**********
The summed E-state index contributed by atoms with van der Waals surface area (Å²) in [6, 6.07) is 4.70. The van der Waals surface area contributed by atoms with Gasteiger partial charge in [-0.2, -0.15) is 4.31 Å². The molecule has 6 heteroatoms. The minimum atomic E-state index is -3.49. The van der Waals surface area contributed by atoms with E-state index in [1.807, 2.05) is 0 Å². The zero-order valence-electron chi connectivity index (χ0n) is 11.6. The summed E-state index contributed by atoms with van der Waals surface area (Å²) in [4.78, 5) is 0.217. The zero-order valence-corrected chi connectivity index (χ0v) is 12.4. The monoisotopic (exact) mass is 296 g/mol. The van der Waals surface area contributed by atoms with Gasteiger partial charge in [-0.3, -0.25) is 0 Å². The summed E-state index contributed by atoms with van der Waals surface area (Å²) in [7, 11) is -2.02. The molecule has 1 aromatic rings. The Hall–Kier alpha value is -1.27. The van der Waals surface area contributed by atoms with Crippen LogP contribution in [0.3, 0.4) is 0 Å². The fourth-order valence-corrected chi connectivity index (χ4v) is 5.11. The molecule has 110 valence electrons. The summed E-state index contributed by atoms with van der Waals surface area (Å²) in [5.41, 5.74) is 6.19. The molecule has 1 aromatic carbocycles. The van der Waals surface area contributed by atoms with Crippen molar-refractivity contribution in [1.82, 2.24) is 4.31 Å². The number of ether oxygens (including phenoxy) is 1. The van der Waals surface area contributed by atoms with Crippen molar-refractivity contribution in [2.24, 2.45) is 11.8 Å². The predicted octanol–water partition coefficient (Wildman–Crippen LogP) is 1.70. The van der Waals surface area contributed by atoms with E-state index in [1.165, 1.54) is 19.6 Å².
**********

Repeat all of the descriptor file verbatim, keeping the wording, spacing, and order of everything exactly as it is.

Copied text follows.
The summed E-state index contributed by atoms with van der Waals surface area (Å²) in [6, 6.07) is 4.70. The van der Waals surface area contributed by atoms with Gasteiger partial charge in [-0.2, -0.15) is 4.31 Å². The molecule has 6 heteroatoms. The minimum atomic E-state index is -3.49. The van der Waals surface area contributed by atoms with E-state index in [1.807, 2.05) is 0 Å². The zero-order valence-electron chi connectivity index (χ0n) is 11.6. The summed E-state index contributed by atoms with van der Waals surface area (Å²) in [4.78, 5) is 0.217. The zero-order valence-corrected chi connectivity index (χ0v) is 12.4. The monoisotopic (exact) mass is 296 g/mol. The van der Waals surface area contributed by atoms with Gasteiger partial charge in [-0.3, -0.25) is 0 Å². The summed E-state index contributed by atoms with van der Waals surface area (Å²) in [7, 11) is -2.02. The molecule has 1 aromatic rings. The Hall–Kier alpha value is -1.27. The van der Waals surface area contributed by atoms with Crippen LogP contribution in [0.3, 0.4) is 0 Å². The fourth-order valence-corrected chi connectivity index (χ4v) is 5.11. The molecule has 110 valence electrons. The summed E-state index contributed by atoms with van der Waals surface area (Å²) in [5.41, 5.74) is 6.19. The molecule has 1 aromatic carbocycles. The van der Waals surface area contributed by atoms with Crippen molar-refractivity contribution in [1.82, 2.24) is 4.31 Å². The number of ether oxygens (including phenoxy) is 1. The van der Waals surface area contributed by atoms with Crippen molar-refractivity contribution in [2.24, 2.45) is 11.8 Å². The predicted octanol–water partition coefficient (Wildman–Crippen LogP) is 1.70. The van der Waals surface area contributed by atoms with E-state index in [1.165, 1.54) is 19.6 Å².